Pennsylvania Coal Co. v. Mahon A regulation is deemed a taking. A corporation subject to certain regulations has to be compensated for lost future profits.

1974 – Corporate perversion of the 1st Amendment –
Miami Herald Publishing Co. v. Tornillo, 418 U.S. 241 – Corporations granted the right NOT to speak

They don’t have to reveal information, even if that information is important for public safety (i.e. toxins in food).

1980 – Corporate perversion of the 1st Amendment – Commercial speech
Central Hudson Gas & Electric Corp., v. Public Utilities Comm’n, 447 U.S. 557
Corporate “commercial speech” rights (to increase profits_ preempted the state’s right to protect the welfare of its residents.

1976 – Money equals free speech
Buckley v Valeo. Political money in elections is a form of constitutionally protected First Amendment “free speech.”

1978 – Corporate perversion of the 1st Amendment – political free speech
First National Bank of Boston v. Bellotti, 435 U.S. 765. U.S. constitutional law case defines the free speech right of corporations for the first time – the right to spend on issue campaigns.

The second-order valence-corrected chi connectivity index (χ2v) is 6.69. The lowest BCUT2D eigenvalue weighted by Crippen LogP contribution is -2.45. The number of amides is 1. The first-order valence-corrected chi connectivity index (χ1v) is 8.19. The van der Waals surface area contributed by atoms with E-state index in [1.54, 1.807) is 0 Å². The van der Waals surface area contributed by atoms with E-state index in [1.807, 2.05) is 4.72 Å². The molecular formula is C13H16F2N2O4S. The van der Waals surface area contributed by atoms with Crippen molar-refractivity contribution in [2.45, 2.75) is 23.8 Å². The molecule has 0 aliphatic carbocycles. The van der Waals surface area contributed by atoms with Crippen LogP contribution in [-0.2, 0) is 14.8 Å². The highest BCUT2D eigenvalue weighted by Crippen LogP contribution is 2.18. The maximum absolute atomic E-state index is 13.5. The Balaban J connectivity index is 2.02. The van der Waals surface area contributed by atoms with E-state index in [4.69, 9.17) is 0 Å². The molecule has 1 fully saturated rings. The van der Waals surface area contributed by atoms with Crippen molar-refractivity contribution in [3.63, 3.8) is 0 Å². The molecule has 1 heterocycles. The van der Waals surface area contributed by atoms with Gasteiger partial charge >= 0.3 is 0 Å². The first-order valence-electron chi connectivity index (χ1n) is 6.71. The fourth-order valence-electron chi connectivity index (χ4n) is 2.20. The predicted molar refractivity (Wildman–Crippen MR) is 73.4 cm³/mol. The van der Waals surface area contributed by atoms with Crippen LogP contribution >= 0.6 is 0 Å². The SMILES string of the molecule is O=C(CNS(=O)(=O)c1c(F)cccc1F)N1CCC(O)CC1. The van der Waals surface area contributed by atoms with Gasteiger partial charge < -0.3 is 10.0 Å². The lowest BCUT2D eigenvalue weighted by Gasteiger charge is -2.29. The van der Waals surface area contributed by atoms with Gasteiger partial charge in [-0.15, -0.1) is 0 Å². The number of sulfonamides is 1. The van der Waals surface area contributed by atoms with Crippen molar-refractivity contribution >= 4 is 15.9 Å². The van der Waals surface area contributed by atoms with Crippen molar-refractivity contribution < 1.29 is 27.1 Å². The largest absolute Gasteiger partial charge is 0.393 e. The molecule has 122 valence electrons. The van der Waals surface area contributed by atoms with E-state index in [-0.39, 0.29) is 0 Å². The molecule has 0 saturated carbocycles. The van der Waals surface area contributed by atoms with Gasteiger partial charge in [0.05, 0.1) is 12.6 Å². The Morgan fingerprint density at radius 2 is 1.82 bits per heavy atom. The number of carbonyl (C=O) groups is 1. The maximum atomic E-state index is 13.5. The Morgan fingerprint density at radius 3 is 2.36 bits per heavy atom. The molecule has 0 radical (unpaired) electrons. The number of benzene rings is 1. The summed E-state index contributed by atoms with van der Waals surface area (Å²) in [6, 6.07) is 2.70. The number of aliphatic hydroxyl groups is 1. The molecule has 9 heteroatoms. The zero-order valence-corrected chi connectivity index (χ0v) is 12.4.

2010 – Citizens United vs FEC
The ability to influence elections via money from wealthy individuals and corporations is expanded.

Our democratic “box” or space isn’t very large. So many people believe that what’s needed is simply to reverse Citizens United, end corporate political free speech and/or end “money is speech.” As you can see, however, our democratic space or box wasn’t nearly as large as it once was and needs to be before these Supreme Court rulings were made. It’s not enough to get big money out of elections before reversing the fact that our ability to self-rule has been inhibited by numerous court decisions.

That’s why Move to Amend calls for not only ending the constitutional doctrine that “political money is equivalent to 1st Amendment-protected “free speech,” but also calls for ending ALL forms of never -intended and at one time never-existing constitutional rights. Only a 28th Amendment that does both will enable government by We the People.